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Treasury’s Massad Talks TARP

The Troubled Asset Relief Program, maybe one of the federal government’s most hated initiatives, doesn’t deserve such scorn, Cramer said Thursday. The portion of TARP that comprised the bank bailouts is in fact very close to breaking even. And the Treasury Department thinks the American taxpayer will make $20 billion profits when all is said and done.

With Fifth Third Bancorp paying back $3.4 billion in TARP funds on Wednesday, the Treasury is now just $2 billion away from breaking even on the $245 billion it doled out to ailing banks. Only five banks still owe the government more than $1 billion, SunTrust included—and Cramer wants viewers ready to buy the company’s secondary offering, which it will use to raise funds to repay TARP, when it happens. But there’s still plenty more money expected to come in, hence the Treasury’s profit predictions.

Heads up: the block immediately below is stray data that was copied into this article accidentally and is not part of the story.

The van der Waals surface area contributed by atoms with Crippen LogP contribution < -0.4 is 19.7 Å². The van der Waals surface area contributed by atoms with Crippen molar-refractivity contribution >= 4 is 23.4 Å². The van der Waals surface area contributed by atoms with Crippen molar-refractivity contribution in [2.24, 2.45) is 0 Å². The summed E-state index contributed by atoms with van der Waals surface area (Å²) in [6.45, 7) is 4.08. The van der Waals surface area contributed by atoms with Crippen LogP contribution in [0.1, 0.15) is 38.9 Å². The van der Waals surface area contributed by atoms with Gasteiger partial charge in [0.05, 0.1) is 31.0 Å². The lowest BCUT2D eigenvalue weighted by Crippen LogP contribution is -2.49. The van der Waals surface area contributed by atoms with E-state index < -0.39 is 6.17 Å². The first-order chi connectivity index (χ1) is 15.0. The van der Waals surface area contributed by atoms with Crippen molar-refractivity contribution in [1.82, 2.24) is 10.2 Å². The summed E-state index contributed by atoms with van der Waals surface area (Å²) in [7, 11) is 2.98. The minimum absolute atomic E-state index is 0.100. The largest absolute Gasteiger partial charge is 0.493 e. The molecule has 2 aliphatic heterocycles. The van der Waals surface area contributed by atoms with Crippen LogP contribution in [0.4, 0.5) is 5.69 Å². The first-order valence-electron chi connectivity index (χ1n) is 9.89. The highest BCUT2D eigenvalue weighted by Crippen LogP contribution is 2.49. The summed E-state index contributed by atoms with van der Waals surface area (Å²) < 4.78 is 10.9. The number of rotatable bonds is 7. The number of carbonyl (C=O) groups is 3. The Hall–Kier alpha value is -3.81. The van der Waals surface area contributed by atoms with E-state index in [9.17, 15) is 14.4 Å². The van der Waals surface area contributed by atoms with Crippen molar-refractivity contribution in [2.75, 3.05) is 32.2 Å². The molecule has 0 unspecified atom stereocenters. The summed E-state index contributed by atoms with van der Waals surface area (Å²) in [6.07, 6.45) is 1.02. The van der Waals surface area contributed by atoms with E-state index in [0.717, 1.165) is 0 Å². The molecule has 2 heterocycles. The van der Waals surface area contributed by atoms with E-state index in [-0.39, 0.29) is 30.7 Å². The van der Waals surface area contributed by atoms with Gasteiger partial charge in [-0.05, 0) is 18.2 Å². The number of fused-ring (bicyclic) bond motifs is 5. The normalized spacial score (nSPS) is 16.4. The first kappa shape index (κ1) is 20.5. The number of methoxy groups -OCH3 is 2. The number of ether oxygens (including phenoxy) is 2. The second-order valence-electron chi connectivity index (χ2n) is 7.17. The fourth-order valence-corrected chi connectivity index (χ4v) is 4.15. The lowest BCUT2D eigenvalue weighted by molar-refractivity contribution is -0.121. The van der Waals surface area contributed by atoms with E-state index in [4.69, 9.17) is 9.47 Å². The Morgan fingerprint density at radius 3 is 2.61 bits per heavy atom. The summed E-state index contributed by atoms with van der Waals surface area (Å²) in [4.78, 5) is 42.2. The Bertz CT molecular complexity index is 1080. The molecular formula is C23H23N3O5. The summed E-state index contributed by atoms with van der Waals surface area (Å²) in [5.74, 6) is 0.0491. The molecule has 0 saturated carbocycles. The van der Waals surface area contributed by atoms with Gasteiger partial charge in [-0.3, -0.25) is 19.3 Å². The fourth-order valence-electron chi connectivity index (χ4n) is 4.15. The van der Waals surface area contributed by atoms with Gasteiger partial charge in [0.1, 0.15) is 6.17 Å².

TARP worked, Cramer said. So “at what point do we stop thinking of this as a bailout and start recognizing that it was a necessary rescue of a critical industry that ended up working better than anyone could have imagined?” he asked.

There are some TARP assets still remaining, though, like 74 percent of Ally, or the old GMAC, third of General Motors’ shares and 92 percent of American International Group . What should taxpayers—and investors—expect next? To answer that question, Cramer reached out to Treasury’s Assistant Secretary for Financial Stability Tim Massad. Watch the full interview here.

Call Cramer: 1-800-743-CNBC

Questions for Cramer? madmoney@cnbc.com

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